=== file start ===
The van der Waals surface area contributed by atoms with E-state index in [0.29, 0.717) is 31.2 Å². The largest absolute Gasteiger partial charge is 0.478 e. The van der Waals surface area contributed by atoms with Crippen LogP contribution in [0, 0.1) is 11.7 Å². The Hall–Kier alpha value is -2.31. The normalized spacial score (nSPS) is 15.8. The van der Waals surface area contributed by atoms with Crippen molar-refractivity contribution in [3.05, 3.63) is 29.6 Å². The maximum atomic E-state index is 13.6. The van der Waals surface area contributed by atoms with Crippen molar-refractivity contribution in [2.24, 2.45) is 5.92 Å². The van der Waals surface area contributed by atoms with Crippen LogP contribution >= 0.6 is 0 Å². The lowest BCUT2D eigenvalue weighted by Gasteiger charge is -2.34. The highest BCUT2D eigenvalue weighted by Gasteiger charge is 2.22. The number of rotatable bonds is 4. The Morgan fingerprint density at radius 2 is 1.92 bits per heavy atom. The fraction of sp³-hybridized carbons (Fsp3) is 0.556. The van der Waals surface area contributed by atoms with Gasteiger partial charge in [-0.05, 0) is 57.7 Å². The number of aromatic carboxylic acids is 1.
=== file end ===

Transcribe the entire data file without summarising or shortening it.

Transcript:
The van der Waals surface area contributed by atoms with E-state index in [0.29, 0.717) is 31.2 Å². The largest absolute Gasteiger partial charge is 0.478 e. The van der Waals surface area contributed by atoms with Crippen LogP contribution in [0, 0.1) is 11.7 Å². The Hall–Kier alpha value is -2.31. The normalized spacial score (nSPS) is 15.8. The van der Waals surface area contributed by atoms with Crippen molar-refractivity contribution in [3.05, 3.63) is 29.6 Å². The maximum atomic E-state index is 13.6. The van der Waals surface area contributed by atoms with Crippen molar-refractivity contribution in [2.24, 2.45) is 5.92 Å². The van der Waals surface area contributed by atoms with Crippen LogP contribution >= 0.6 is 0 Å². The lowest BCUT2D eigenvalue weighted by Gasteiger charge is -2.34. The highest BCUT2D eigenvalue weighted by Gasteiger charge is 2.22. The number of rotatable bonds is 4. The Morgan fingerprint density at radius 2 is 1.92 bits per heavy atom. The fraction of sp³-hybridized carbons (Fsp3) is 0.556. The van der Waals surface area contributed by atoms with Gasteiger partial charge in [-0.05, 0) is 57.7 Å². The number of aromatic carboxylic acids is 1.